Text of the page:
Nipon Chotibal, acting director-general of the Department of National Parks, Wildlife and Plant Conservation, said on Tuesday the NCPO's forest protection policy facilitated the suppression of rosewood poaching.
Previously, authorities could not make arrests without seeking a court order. Many people were also helping by reporting information about the activities of rosewood poachers.
He said the number of arrests for illegally logging rosewood rose to 244 cases in June, up by 80 cases from May, and most of rosewood illegally felled were mature trees more than 40 years old.
Mr Nipon said ending illegal logging of rosewood is crucial as the Northeast and East of Thailand contain the last concentrations of siamese rosewood in the country and the overseas price had risen to one million baht per cubic metre.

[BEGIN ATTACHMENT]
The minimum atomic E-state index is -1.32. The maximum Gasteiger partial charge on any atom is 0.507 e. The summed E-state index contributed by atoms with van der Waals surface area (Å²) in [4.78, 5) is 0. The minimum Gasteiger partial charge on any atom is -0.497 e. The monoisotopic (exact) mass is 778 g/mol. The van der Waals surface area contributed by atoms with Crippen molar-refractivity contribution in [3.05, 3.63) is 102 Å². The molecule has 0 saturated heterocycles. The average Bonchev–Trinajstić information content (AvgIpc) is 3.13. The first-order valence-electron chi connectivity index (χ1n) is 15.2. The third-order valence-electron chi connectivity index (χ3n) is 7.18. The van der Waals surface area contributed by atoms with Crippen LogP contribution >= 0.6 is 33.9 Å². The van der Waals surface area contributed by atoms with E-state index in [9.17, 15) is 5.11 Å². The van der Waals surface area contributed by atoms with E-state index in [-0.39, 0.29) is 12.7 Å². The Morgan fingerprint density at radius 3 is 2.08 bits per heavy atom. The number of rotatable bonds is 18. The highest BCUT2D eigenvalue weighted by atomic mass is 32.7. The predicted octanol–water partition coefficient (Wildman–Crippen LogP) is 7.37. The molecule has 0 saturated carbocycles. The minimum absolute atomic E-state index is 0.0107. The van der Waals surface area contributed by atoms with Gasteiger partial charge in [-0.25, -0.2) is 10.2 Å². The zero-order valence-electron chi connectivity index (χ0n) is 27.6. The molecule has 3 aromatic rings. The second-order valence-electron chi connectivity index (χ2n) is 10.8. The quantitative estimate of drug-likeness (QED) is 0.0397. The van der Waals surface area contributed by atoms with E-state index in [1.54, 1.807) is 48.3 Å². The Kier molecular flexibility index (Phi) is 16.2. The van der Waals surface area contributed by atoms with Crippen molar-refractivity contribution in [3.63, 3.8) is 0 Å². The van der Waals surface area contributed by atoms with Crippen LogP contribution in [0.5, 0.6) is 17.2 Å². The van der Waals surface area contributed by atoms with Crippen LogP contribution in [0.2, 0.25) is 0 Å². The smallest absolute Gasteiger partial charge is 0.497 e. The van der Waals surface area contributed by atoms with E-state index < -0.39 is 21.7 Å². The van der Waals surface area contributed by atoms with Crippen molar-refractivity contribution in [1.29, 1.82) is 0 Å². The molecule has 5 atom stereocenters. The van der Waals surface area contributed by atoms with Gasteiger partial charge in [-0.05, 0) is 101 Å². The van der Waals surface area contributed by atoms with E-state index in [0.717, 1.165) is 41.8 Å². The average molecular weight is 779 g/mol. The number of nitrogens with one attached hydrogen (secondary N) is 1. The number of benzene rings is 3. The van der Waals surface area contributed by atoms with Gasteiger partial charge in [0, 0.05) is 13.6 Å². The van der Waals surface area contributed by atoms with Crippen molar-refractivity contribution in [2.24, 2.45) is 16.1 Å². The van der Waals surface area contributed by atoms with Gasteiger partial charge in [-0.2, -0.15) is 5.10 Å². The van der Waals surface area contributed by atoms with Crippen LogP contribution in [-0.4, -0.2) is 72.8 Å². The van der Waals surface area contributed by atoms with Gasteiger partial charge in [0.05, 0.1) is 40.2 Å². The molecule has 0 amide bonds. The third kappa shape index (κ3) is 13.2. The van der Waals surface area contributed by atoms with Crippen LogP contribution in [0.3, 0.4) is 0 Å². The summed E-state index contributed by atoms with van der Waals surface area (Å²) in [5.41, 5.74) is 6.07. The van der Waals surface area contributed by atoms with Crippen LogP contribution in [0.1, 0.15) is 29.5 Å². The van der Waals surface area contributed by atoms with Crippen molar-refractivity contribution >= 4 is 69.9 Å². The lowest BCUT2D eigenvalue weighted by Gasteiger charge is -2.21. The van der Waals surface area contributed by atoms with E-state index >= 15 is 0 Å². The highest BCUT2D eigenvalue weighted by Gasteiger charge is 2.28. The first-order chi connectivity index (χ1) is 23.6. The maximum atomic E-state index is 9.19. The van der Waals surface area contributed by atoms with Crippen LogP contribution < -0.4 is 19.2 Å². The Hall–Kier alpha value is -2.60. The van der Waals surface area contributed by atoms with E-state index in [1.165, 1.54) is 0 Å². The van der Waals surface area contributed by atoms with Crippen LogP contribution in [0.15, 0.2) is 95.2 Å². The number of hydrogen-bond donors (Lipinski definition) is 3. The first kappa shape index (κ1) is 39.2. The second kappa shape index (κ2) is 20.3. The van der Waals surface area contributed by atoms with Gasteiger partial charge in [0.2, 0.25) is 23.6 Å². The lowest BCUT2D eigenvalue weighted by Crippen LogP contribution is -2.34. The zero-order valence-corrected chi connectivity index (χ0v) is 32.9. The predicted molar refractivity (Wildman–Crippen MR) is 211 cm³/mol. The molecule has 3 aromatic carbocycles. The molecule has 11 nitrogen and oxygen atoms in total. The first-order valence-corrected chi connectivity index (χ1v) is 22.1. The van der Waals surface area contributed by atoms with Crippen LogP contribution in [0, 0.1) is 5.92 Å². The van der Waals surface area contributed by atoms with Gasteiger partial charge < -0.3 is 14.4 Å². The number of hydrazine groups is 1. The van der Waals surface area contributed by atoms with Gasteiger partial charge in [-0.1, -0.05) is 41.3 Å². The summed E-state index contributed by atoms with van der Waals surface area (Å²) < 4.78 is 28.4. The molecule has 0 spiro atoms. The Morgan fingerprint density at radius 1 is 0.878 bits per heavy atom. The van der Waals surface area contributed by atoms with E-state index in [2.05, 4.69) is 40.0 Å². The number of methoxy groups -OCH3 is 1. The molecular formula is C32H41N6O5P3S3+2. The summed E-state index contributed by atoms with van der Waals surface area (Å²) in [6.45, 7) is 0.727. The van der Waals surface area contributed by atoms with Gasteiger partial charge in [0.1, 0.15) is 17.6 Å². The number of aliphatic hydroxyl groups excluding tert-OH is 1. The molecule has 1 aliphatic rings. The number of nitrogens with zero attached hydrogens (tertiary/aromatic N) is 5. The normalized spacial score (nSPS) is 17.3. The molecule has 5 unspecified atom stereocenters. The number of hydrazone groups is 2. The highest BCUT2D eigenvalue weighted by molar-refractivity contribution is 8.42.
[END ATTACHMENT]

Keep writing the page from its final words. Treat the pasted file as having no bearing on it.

Thai rosewood, Dalbergia cochinchinensis, is protected under the Convention on International Trade in Endangered Species (CITES), Appendix II, which regulates trade of threatened species through logging permits and agreed quotas.
It is also native to Laos, Cambodia and Vietnam - and is under theat in all countries from the depredations of timber poachers. China is the main market for illegal loggers, with high demand from rich people for furniture made from the rare and beautiful wood.